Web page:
Mitchell updates estimating system to clarify scanning, calibration non-included operations, offer manual linesBy on
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Mitchell on Wednesday announced it would update its estimating software to clarify that scanning, calibration and diagnostics are not included in existing repair times, and added line items so shops could input their own individual values manually.
As Mitchell explained in a news release:
(T)he stated labor times in Mitchell Estimating do not include labor time specifically related to diagnostic scanning. The current release of the Mitchell Estimating solution will include updated Procedure Pages noting that labor times do not include:
• Time required to aim, calibrate, diagnose, re-set or scan electrical items.
• Time required to perform pre-repair and post-repair scan operations.
The time required for these procedures is in addition to the stated labor times.
So there you go, straight from the P-Pages. That should help settle disputes or confusion among auto body shops and auto insurance adjusters.
“Mitchell’s changes are great steps to ensure that all parties can communicate clearly and efficiently to ensure safe and proper repairs,” General Motors wholesale dealer channel manager John Eck said in a statement. “Scanning and diagnostics is a topic of growing importance in the collision repair industry. Pre- and post-scans of diagnostic trouble codes (DTCs) help ensure that critical DTCs are identified and corrected or calibrated to ensure the vehicle and its safety systems are returned to their pre-crash conditions.”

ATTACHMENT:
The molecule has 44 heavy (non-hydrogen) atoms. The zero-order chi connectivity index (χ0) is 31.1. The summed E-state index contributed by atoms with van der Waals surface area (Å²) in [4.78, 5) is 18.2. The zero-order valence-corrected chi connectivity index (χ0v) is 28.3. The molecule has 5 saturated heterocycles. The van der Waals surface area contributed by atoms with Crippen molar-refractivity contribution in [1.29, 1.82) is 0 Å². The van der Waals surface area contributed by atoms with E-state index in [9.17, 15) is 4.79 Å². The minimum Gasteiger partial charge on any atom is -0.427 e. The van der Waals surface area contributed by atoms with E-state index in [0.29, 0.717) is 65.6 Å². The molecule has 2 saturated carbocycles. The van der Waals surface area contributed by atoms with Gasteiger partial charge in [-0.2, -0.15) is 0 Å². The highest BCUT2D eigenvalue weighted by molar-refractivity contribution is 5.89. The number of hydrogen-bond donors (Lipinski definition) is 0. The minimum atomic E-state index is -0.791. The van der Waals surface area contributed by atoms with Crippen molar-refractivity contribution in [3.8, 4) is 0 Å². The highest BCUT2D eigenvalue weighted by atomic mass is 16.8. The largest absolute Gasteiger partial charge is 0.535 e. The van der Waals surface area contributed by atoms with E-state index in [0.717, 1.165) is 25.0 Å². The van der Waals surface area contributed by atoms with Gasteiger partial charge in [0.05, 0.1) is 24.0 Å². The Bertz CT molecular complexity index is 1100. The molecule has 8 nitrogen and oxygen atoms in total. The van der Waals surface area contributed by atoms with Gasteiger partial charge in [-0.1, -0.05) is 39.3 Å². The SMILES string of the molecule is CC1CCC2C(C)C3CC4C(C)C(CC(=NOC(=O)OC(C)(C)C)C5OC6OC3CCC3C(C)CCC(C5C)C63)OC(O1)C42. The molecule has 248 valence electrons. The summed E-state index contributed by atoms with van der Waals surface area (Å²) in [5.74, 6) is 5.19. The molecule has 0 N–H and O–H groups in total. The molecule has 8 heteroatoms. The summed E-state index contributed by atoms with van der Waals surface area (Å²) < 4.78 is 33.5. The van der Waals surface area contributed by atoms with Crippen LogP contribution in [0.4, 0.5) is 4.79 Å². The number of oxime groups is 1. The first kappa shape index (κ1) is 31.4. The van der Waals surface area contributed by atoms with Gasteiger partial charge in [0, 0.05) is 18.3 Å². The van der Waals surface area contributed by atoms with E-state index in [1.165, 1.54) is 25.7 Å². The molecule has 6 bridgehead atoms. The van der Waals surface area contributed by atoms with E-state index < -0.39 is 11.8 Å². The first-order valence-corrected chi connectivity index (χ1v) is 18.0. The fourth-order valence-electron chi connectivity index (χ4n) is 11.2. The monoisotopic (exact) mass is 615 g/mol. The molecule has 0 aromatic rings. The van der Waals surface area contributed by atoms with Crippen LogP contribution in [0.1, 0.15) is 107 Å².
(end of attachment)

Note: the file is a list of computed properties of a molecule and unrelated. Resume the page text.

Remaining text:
Eck has stressed the importance of scanning GM vehicles dating back years, and his company itself issued a position statement on the topic in addition to the directions already within its own repair procedures. (If you didn’t see it in your repair instructions, you probably need to check GM’s paid mechanical service and repair procedures, not just its free collision repair manuals.)
Mitchell will also add Reference sheet lines so auto body shops can document their charges and labor times for the two procedures. It noted that the industry would be able then tap the aggregate data to research industry trends.
“The Reference Sheet line items allow all participants to perform analytics and run reports, bringing a new level of transparency to the process at an estimate level,” Mitchell wrote. “For the first time, management reports will now be able to break out the costs of diagnostic procedures in collision repairs, providing valuable insight to underwriters, claims managers and collision repair facilities.”
As Mitchell indicates, such data can be used by shop owners and insurers to make business decisions. For example, CCC’s 2017 Crash Course found the average pre-repair scan in its database comes in at $125 a claim, as does the average post-repair scan.
“Analysis of uploaded vehicle appraisals reveal the cost per scan ranges anywhere from $75 to $169; reflecting the fees charged to the shop for each scan by a third-party scanning service as well as additional labor time sometimes added by the shop for the time spent running the scan,” CCC wrote. “Scan fees are incurred whether DTC fault codes are found or not.”
CCC lead industry analyst and “Crash Course” lead author Susanna Gotsch said in March that the time to scan a vehicle can vary “quite a bit” as well.
“Mitchell Clarifies Labor Hour Times for Diagnostic Scanning”
Mitchell, June 7, 2017